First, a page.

Children with depression and mood disorders may present with irritability, defiance and argumentativeness during their mood episodes, but they would not typically exhibit these symptoms during periods of normal mood. Children with Disruptive Mood Dysregulation Disorder (DMDD) can exhibit chronic negative mood and temper outbursts like children with ODD but the anger outbursts are more severe with DMDD — if a child qualifies for a diagnosis of DMDD, they should not also be diagnosed with ODD.
Children with anxiety disorders can exhibit oppositional and exaggerated behaviors in response to fears and anxiety and children who have experienced trauma can present with aggression and defiance owing to their chronic anxiety and/or their lack of secure emotional attachments and relatedness with adults.
Children on the autism spectrum have a hard time showing empathy and can come across as displaying intentional defiance and oppositionality. Children on the autism spectrum or with intellectual disabilities or learning disabilities should not generally be diagnosed with ODD unless their oppositional behaviors are entrenched behavioral profiles beyond what may typically be seen for other children with similar disabilities.
There is no specific screening tool for ODD per se, but many of the screening tools for ADHD have multiple questions about ODD symptoms, which can be helpful in identifying that there might be a concern. These include the Conners and Vanderbilt rating scales.
The first line treatment for ODD is intensive behavioral therapy, focused primarily on the parents and the parent-child dyad. It is important that the therapy involve parent training in managing the child’s and their own behaviors and attitudes, coupled with skill building for collaborative problem solving. These behavioral strategies, when generalized consistently into the home and school, can be very effective. This said, behavioral strategies can be very challenging for some parents, particularly those who might be used to a domineering and controlling parenting style and/or for families where the child with ODD plays a role of maintaining an unhealthy homeostasis for the family.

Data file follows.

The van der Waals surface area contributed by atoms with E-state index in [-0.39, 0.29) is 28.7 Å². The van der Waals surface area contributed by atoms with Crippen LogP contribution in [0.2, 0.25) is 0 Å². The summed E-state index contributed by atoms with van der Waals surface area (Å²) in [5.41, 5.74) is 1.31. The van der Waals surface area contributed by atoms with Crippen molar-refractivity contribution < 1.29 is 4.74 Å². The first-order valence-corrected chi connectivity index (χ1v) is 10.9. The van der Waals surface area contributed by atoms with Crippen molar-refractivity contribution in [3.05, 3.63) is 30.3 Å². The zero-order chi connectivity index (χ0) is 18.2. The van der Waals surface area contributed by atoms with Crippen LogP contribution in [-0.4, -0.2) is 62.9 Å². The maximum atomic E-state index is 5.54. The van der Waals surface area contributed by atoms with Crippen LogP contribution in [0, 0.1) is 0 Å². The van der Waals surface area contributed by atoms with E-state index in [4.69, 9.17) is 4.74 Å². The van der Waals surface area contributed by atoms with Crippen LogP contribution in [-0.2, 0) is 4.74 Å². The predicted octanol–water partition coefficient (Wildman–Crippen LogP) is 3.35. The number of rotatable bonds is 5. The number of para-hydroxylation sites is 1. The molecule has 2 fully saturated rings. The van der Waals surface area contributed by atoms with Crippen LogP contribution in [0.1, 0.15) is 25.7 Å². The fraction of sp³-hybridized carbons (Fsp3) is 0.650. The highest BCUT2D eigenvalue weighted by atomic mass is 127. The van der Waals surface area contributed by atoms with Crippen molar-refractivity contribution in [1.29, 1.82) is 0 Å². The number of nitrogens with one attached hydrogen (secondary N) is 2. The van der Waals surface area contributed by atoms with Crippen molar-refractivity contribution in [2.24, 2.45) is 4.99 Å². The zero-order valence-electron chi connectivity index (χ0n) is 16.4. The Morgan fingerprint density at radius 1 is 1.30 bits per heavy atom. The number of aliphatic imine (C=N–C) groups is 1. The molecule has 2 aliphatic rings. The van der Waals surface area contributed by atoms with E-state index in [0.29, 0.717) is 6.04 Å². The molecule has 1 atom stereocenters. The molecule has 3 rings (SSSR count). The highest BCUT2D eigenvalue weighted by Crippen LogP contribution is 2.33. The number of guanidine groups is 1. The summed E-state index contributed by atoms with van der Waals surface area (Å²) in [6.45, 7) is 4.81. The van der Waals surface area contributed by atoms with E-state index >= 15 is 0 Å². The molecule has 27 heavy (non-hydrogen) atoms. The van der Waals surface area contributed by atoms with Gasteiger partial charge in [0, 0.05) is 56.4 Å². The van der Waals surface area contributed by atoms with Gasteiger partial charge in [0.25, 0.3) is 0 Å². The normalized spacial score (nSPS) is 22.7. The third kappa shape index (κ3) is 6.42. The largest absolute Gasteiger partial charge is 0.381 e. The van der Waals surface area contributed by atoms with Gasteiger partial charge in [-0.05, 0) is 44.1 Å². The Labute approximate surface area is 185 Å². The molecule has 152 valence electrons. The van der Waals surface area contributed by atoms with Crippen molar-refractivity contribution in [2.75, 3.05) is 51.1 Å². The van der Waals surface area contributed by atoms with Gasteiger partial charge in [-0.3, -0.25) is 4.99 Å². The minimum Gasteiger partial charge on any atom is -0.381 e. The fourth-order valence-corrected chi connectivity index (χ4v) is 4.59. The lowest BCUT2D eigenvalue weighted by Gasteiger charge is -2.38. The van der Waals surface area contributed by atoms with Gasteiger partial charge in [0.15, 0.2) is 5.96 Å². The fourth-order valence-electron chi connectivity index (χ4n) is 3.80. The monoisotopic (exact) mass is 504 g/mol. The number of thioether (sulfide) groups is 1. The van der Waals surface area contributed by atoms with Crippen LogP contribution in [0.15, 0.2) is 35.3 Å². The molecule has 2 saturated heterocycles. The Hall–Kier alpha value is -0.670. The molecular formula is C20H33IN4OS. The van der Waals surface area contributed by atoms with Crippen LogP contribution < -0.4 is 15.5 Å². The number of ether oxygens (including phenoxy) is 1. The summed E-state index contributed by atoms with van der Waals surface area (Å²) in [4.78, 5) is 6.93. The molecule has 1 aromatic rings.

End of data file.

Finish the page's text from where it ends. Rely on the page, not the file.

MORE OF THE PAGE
While medication is not first line treatment for ODD, it can often be helpful particularly for those with co-morbid conditions like ADHD, mood disorders and anxiety disorders. Even in these cases, it is important to make sure that the child and his/her parents do not have an expectation that a medication intervention alone is going to resolve the noncompliance, defiance and oppositional symptoms.
Case studies have shown that stimulant and non-stimulant medications given to children with ADHD have some benefit for the oppositional behaviors. Other studies have shown that antidepressant medications given to children with depressive and anxiety disorders have some benefit for the related oppositional behaviors that may occur. Alpha adrenergic agents may be helpful in reducing the intensity of disruptive behaviors regardless of the underlying diagnoses. Antipsychotic medication and mood stabilizers can be quite helpful for aggression but are not indicated as a first line for ODD and should be considered a last resort treatment option, accompanies by close monitoring for side effects.
The following is a useful handout that can be given to parents that answers some basic questions about ODD: Oppositional Defiant Disorder